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Computing

Computing Long Term Plan

Online Safety Framework

Intent


At St Nicholas CofE Primary School, our computing curriculum is designed around computer science, information technology, digital literacy and online safety; the four key areas outlined in the National Curriculum. Together, these provide our children with the ability to both safely and confidently use technology. 


As technology is always evolving we want our children to understand the potential it has, and start to build computing skills for the future. At St Nicholas, we aim to develop pupils who can use, express, and develop their ideas through information and communication technology at an appropriate level for the future work place and as active participants in a digital world. Our Computing curriculum allows children to become “computational thinkers”, tackling complex problems, making mistakes and learning from them. It also engages our children through the creative use of technology. We teach them to become good digital citizens, to know how to stay safe and keep others safe online by questioning the validity of what they read and see, and the importance of what they share in creating their own digital footprint. 


Implementation


To ensure high standards of teaching and learning in Computing, we implement a curriculum that is progressive throughout the whole school, by using and following the ‘Teach Computing’ scheme of work through Years 1-6. The Computing lessons are divided into four separate strands; Computing Systems and Networks, Creating Media, Data and Information, and Programming. These four core strands are the backbone of each Year group, allowing the children to make links to prior learning and the opportunity to progress, develop, and embed skills. 


The Computing learning journey at St Nicholas starts in Early Years, with access to a wide range of different technology including iPads, laptops, and Code-A-Pillars. Through creative and inspiring use of these, teachers facilitate children’s curiosity with challenge and modelling how to use the equipment carefully and safely.


In KS1 children continue their journey by developing their coding skills working with BeeBots, using them more precisely. They learn how to programme a BeeBot to reach a destination and begin to be able to debug when something doesn’t work out the way they imagined. Coding then progresses from BeeBots onto using Scratch Junior, a computer-based programme where children learn how to programme a variety of sprites. They begin to identify technology around us, using digital devices to create a variety of media. They learn about online safety and what to do if they encounter something which makes them feel uncomfortable as well as what personal information is and why it is important we don’t share it with someone on the internet. 


In KS2, children continue this coding journey through the use of Scratch, not only making the sprites move, but interact with each other. As children progress up KS2 the coding becomes more complex and they are able to create basic games with code. Children are exposed to a wider range of software, for example, Audacity to create and edit podcasts, iMotion to create animations, Crumble to use a microcontroller to program components. The children continue to be taught internet safety throughout KS2. They know how to keep themselves safe online and what to do if they come across something that makes them uncomfortable.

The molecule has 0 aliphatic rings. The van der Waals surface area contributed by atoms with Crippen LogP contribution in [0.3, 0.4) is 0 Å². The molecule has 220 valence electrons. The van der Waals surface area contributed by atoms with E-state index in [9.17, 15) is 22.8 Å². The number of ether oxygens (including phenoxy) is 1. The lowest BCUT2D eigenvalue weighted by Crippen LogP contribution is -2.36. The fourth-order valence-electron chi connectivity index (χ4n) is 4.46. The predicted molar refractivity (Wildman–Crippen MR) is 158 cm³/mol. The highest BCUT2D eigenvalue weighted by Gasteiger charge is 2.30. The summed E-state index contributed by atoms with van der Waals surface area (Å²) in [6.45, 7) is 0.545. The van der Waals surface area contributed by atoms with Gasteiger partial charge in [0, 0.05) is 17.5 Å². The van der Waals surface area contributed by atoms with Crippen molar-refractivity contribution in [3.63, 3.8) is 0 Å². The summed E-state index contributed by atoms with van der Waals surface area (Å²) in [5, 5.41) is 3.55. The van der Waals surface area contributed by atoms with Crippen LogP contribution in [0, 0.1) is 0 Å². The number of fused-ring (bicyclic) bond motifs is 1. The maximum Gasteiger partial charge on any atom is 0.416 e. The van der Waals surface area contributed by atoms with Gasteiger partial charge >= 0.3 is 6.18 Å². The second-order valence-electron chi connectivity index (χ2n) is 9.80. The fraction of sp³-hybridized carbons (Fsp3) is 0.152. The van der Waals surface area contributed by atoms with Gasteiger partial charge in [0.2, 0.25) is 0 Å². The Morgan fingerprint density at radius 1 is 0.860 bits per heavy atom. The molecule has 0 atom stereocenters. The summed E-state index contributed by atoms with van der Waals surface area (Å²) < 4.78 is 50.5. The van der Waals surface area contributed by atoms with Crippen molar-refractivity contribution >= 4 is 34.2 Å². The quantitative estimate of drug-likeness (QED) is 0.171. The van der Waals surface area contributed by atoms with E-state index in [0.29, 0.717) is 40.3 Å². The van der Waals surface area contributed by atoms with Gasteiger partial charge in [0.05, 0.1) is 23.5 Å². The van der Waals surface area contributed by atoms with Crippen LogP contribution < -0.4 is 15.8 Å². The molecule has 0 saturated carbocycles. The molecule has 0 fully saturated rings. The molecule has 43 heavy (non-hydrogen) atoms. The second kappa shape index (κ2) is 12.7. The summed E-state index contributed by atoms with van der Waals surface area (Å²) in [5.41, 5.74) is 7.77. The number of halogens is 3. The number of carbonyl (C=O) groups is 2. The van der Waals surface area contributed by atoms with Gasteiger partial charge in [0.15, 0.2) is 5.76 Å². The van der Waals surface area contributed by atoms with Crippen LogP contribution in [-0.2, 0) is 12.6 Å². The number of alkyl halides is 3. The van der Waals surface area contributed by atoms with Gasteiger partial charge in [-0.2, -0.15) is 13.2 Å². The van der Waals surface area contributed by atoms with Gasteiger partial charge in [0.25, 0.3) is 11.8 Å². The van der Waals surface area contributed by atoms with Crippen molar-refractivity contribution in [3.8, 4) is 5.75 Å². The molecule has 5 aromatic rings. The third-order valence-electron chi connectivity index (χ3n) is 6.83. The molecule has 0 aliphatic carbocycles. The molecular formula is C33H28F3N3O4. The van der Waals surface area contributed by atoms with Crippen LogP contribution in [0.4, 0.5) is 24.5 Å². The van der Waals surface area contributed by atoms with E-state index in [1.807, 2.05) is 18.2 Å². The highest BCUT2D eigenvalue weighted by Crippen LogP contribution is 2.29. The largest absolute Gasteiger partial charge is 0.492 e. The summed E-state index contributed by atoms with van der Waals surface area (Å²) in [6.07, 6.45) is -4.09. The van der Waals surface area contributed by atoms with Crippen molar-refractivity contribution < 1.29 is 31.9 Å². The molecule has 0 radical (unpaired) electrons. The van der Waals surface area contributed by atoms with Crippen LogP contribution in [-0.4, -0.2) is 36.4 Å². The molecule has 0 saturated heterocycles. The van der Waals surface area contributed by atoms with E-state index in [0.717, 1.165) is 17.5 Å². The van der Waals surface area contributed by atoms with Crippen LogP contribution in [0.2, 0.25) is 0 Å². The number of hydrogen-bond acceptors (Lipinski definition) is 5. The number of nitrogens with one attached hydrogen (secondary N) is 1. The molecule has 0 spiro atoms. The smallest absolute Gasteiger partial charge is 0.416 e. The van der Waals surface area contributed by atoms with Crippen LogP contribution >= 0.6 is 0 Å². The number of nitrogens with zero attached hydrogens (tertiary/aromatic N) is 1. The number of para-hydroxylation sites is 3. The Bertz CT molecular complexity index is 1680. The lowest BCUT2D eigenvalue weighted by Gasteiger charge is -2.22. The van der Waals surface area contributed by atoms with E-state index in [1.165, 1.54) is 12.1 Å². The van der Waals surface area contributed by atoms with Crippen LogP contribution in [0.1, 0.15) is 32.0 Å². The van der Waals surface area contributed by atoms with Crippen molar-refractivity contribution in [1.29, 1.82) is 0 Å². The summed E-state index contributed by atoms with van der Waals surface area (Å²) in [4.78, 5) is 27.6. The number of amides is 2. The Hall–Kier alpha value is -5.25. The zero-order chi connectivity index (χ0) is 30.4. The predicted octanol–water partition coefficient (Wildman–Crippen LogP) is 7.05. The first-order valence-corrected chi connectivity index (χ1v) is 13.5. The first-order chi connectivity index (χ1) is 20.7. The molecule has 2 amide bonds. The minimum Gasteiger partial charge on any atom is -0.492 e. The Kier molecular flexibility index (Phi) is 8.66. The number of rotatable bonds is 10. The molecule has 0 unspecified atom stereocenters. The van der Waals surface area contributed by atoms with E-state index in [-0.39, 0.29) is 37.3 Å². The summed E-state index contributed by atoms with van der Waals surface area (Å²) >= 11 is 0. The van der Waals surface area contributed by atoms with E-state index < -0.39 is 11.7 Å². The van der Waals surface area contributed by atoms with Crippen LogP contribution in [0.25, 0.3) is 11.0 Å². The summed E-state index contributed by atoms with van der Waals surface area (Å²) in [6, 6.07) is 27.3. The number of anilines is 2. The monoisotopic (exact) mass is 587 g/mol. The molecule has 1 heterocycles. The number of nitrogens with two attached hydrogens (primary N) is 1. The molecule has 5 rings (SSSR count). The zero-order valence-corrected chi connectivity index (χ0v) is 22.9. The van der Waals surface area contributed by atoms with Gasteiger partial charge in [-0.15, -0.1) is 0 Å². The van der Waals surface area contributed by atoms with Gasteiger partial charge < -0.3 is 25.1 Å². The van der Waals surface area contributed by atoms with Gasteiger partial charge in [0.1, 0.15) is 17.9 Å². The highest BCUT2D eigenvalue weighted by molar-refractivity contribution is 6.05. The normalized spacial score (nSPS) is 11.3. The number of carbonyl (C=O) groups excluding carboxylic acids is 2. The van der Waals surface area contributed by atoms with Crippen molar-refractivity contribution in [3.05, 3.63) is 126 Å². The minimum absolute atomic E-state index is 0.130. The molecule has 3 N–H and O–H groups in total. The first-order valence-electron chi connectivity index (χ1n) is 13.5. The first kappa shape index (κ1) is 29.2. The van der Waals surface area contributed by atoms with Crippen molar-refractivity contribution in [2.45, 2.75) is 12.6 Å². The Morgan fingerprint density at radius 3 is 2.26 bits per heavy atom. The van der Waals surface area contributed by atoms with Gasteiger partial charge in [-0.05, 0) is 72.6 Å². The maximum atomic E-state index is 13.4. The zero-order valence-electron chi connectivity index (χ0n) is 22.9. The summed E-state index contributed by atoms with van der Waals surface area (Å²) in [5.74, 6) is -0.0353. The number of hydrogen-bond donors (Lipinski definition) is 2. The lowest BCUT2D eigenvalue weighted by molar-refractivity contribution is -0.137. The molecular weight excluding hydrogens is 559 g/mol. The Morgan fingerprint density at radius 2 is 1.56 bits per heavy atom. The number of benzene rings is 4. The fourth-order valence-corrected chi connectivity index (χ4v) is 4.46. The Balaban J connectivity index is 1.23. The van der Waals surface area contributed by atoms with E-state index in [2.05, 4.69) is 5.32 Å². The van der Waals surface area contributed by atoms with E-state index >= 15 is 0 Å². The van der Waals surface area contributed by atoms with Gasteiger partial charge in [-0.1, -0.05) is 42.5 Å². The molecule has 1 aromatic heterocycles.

Impact


Within Computing we encourage a creative and collaborative environment in which pupils can learn to express and challenge themselves. Children will have developed the knowledge, skills and understanding to help them access and use a range of technology in a safe and creative way and to use computational thinking and creativity. They will have developed skills to express themselves and be equipped to apply their skills in computing to different challenges going forward. Children’s skills will have progressed to enable them to not only have met the requirements of the National Curriculum but to also enjoy using technology to develop knowledge and ideas as well as express themselves safely and creatively as responsible citizens.


The success of the curriculum itself will be assessed via the analysis of yearly progress data on Insight, conducting evidence trawls, pupil interviews and lesson observations. This will then inform future adaptions of the schemes of work and help to ensure that progression is evident throughout school. 
 

Online Safety

 

Education for a Connected World is a tool for anyone who works with children and young people. It enables the development of teaching and learning as well as guidance to support children and young people to live knowledgeably, responsibly and safely in a digital world. It focuses specifically on eight different aspects of online education:

1. Self-image and Identity

2. Online relationships

3. Online reputation

4. Online bullying

5. Managing online information

6. Health, wellbeing and lifestyle

7. Privacy and security

8. Copyright and ownership

 

The framework aims to support and broaden the provision of online safety education, so that it is empowering, builds resilience and effects positive culture change. The objectives promote the development of safe and appropriate long term behaviours, and support educators in shaping the culture within their setting and beyond.